Submission Title

Examining the Impacts of Environmental Variations and Farming Practices on Wine Grapevine Microbiomes

Subject Area

Biology

Description

Microbiomes can be found everywhere in the world and contribute to many organisms' metabolism processes. The microbiomes found on vineyards, including bacterial and fungal species, have been suggested to influence the terroir of wine produced from the plants. We hypothesized that geographic location and farming practices of vineyards would both impact what bacterial and fungal communities are present. Vineyards sampled were paired based on Willamette Valley American Viticultural Areas (AVAs) and opposing farming practices. DNA was extracted from grapes and soil from Pinot Noir blocks sampled from each location in order to identify resident microbiomes. It was found that fungal communities showed significant difference when comparing vineyards by AVAs, while bacterial communities showed significant difference when comparing farming methods. From this investigation, it can be revealed that specific characteristics of vineyards can determine what unique features may be present in local microbiomes. Further research can show how these differences in bacterial and fungal communities result in unique wines in the Willamette Valley.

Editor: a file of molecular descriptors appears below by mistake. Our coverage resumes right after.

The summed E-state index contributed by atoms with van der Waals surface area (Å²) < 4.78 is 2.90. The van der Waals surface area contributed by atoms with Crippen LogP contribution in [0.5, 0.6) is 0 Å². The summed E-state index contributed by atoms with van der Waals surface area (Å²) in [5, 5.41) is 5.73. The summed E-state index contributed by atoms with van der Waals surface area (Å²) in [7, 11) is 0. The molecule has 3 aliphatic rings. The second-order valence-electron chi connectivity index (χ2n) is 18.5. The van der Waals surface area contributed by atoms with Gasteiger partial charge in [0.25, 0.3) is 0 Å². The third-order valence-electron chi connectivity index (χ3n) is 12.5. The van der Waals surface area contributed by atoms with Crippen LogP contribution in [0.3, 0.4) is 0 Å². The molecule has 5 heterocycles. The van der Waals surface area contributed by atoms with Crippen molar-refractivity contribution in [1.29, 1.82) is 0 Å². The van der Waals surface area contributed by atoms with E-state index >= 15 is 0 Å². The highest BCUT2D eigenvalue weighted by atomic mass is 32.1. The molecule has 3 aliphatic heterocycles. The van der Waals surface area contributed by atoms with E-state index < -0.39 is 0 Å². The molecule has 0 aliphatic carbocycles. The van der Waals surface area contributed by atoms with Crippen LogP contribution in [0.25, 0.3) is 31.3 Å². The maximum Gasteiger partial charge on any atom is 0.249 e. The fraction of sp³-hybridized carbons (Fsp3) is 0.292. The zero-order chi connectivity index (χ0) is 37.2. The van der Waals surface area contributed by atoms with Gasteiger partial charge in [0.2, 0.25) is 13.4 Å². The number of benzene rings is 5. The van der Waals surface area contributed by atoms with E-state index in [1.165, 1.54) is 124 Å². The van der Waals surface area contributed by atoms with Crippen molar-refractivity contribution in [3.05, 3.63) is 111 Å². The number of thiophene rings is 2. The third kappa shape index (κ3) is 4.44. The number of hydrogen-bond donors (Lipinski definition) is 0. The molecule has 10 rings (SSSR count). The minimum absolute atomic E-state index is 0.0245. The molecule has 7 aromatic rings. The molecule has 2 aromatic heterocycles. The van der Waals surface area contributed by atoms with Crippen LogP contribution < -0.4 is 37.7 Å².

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Examining the Impacts of Environmental Variations and Farming Practices on Wine Grapevine Microbiomes

Microbiomes can be found everywhere in the world and contribute to many organisms' metabolism processes. The microbiomes found on vineyards, including bacterial and fungal species, have been suggested to influence the terroir of wine produced from the plants. We hypothesized that geographic location and farming practices of vineyards would both impact what bacterial and fungal communities are present. Vineyards sampled were paired based on Willamette Valley American Viticultural Areas (AVAs) and opposing farming practices. DNA was extracted from grapes and soil from Pinot Noir blocks sampled from each location in order to identify resident microbiomes. It was found that fungal communities showed significant difference when comparing vineyards by AVAs, while bacterial communities showed significant difference when comparing farming methods. From this investigation, it can be revealed that specific characteristics of vineyards can determine what unique features may be present in local microbiomes. Further research can show how these differences in bacterial and fungal communities result in unique wines in the Willamette Valley.